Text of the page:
Bookish Witch

Love, Truth, and Taking Chances (The Kapoor Brothers #2) by Shilpa Suraj

Book blurb:

Losing his wife to breast cancer has left Arjun Kapoor a broken man. He vows to never risk his heart again. Until the day Vihana Luthra turns up on his doorstep. Vivacious, optimistic and bursting with life, she believes in taking each day as it comes. Unwilling to love but unable to resist the force of nature that is Vihana, Arjun finds himself drawn into the manic chaos that is her life. And he starts to believe again; in hope, in dreams, in love…But Vihana has a secret…one with devastating consequences. Will they be able to survive it or will it tear them apart?

Genre: Fiction/Romance

Pages: 229

Format: Kindle

Price: 99 INR/$2.99

My Ratings: 4.7/5

A romance story which makes you happy,sad and even laugh out loud. If you’re sucker for cutesy, mushy, opposites attract romance stories, this is a must read. Other than the obvious ‘love in the air’ vibe, what makes this book a great read are the ample funny and chuckle worthy one-liners and moments.

What I liked about the book:
—> That it talks from both the lead character’s PoVs.
—> Vihana’s ‘breath of fresh air’ character.
—> The bonding between the three brothers.
—> The bonding between Alisha and Arjun which is so comfortable and doesn’t bring in any sort of envy from their respective partners, Vihana and Vihaan.
—> Disha’s no-nonsense attitude.
—> Vihana’s ‘all under one roof’ boutique and the way it has been described. SOMEBODY PLEASE PUT THIS BUSINESS IN BUSINESS!!! I want to visit this boutique so much.
—> The way it talks about and handles physical ailments and illnesses, and how it affects us.
—> The ample funny as well as romantic moments between Arjun and Vihana. Kudos to the author for this because both of these have been equally well written.
—> The way the women stand up for each other, right from Arjun’s mom to Vihana, Alisha and even Disha.
—> How it delivers the ‘age is just a number’ message via both the lead couples, aka Arjun and Vihana as well as Vihan and Alisha.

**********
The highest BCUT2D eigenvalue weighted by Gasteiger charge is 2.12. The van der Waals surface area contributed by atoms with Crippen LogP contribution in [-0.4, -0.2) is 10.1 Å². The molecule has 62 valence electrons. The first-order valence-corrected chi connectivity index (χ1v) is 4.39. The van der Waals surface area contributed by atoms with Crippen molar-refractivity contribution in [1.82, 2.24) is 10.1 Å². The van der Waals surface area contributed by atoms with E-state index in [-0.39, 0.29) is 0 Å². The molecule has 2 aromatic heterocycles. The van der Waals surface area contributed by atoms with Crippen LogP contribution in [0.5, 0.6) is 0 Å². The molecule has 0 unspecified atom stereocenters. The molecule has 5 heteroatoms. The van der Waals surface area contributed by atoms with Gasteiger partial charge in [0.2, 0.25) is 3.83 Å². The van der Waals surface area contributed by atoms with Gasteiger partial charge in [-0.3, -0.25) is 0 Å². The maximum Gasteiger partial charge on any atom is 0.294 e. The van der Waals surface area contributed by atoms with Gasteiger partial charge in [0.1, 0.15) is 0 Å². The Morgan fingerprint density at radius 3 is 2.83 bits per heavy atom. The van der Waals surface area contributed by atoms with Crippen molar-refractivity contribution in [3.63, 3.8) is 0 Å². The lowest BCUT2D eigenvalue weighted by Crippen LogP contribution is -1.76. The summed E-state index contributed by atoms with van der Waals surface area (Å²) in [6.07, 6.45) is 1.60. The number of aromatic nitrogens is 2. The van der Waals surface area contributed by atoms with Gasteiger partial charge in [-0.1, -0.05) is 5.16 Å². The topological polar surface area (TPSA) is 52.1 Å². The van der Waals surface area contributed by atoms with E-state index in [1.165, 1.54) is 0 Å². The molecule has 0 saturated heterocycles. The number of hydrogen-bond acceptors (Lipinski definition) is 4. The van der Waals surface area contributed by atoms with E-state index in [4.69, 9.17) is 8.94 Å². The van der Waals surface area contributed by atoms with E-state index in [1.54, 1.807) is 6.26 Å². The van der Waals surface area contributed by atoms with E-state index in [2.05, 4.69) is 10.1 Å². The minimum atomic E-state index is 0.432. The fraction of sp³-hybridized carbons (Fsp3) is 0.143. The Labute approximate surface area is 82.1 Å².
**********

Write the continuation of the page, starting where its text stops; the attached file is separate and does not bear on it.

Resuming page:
What I did not like about the book:
—> The ending scene which talked about the ‘more’ between Arjun and Vihana, for over two paragraphs, felt too mushy and dramatic.
—> Vihana’s family dynamic was a little confusing to keep up with (she has three brothers) and I wish we got to know more about her life before she met Arjun.

Quotable quotes:
—> It was 6 AM on a Sunday morning. If someone didn’t want to see him in his boxers, they shouldn’t be ringing his doorbell.
—> Anyone who beamed at six on a Sunday morning was demented as far as he was concerned.
—> Who wore crystal studded jeans at an ungodly hour on a Sunday morning?
—> He remembered what it felt like. To laugh with his wife over dinner as they discussed work and their respective days. To watch a mindless, boring movie. To fight with a passion and fury that ended in an even more passionate reconciliation. To plan something exciting for a birthday or anniversary. He remembered what it was like. To feel. To love. To live.
—> Diet and chips are not words that should ever be used together.
—> Part of the joy and pleasure she would get out of it was in triumphing over the struggle that the journey presented her with.
—> Food had been her source of comfort from when she was a child.
—> If this was about carbs again, Vihana was going to have to rise up in defence of carbohydrates. Honestly, they were a much maligned food group.
—> Sangeets are not about the performance. They’re about love, about family and most importantly, about celebrating life.
—> “Loving someone is a risk.”
“Then why take it?”
“Because the payoff is huge”
—> Don’t let the worry of the future ruin what we could have in the present.

Buying details:

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